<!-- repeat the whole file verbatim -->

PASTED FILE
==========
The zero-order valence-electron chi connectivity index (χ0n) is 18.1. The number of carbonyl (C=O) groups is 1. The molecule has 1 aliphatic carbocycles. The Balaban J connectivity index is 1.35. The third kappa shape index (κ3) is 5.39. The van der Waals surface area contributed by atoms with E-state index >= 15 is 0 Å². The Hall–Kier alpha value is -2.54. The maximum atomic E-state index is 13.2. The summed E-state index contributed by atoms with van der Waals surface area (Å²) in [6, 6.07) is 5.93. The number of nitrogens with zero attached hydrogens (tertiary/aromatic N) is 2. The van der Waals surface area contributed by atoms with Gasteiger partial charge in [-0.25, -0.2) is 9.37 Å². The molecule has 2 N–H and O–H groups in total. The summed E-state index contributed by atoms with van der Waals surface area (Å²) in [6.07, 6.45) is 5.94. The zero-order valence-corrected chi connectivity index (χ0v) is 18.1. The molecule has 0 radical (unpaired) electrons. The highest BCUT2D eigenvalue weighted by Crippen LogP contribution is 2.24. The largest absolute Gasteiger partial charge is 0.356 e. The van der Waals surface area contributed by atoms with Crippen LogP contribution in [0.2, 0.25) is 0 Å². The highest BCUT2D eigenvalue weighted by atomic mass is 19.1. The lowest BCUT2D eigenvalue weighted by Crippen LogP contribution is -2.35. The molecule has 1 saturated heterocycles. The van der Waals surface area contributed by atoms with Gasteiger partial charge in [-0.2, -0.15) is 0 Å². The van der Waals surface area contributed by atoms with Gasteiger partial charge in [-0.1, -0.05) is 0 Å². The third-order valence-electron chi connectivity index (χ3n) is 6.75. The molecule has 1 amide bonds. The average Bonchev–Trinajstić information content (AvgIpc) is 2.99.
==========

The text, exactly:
The zero-order valence-electron chi connectivity index (χ0n) is 18.1. The number of carbonyl (C=O) groups is 1. The molecule has 1 aliphatic carbocycles. The Balaban J connectivity index is 1.35. The third kappa shape index (κ3) is 5.39. The van der Waals surface area contributed by atoms with E-state index >= 15 is 0 Å². The Hall–Kier alpha value is -2.54. The maximum atomic E-state index is 13.2. The summed E-state index contributed by atoms with van der Waals surface area (Å²) in [6, 6.07) is 5.93. The number of nitrogens with zero attached hydrogens (tertiary/aromatic N) is 2. The van der Waals surface area contributed by atoms with Gasteiger partial charge in [-0.25, -0.2) is 9.37 Å². The molecule has 2 N–H and O–H groups in total. The summed E-state index contributed by atoms with van der Waals surface area (Å²) in [6.07, 6.45) is 5.94. The zero-order valence-corrected chi connectivity index (χ0v) is 18.1. The molecule has 0 radical (unpaired) electrons. The highest BCUT2D eigenvalue weighted by Crippen LogP contribution is 2.24. The largest absolute Gasteiger partial charge is 0.356 e. The van der Waals surface area contributed by atoms with Crippen LogP contribution in [0.2, 0.25) is 0 Å². The highest BCUT2D eigenvalue weighted by atomic mass is 19.1. The lowest BCUT2D eigenvalue weighted by Crippen LogP contribution is -2.35. The molecule has 1 saturated heterocycles. The van der Waals surface area contributed by atoms with Gasteiger partial charge in [-0.2, -0.15) is 0 Å². The van der Waals surface area contributed by atoms with Gasteiger partial charge in [-0.1, -0.05) is 0 Å². The third-order valence-electron chi connectivity index (χ3n) is 6.75. The molecule has 1 amide bonds. The average Bonchev–Trinajstić information content (AvgIpc) is 2.99.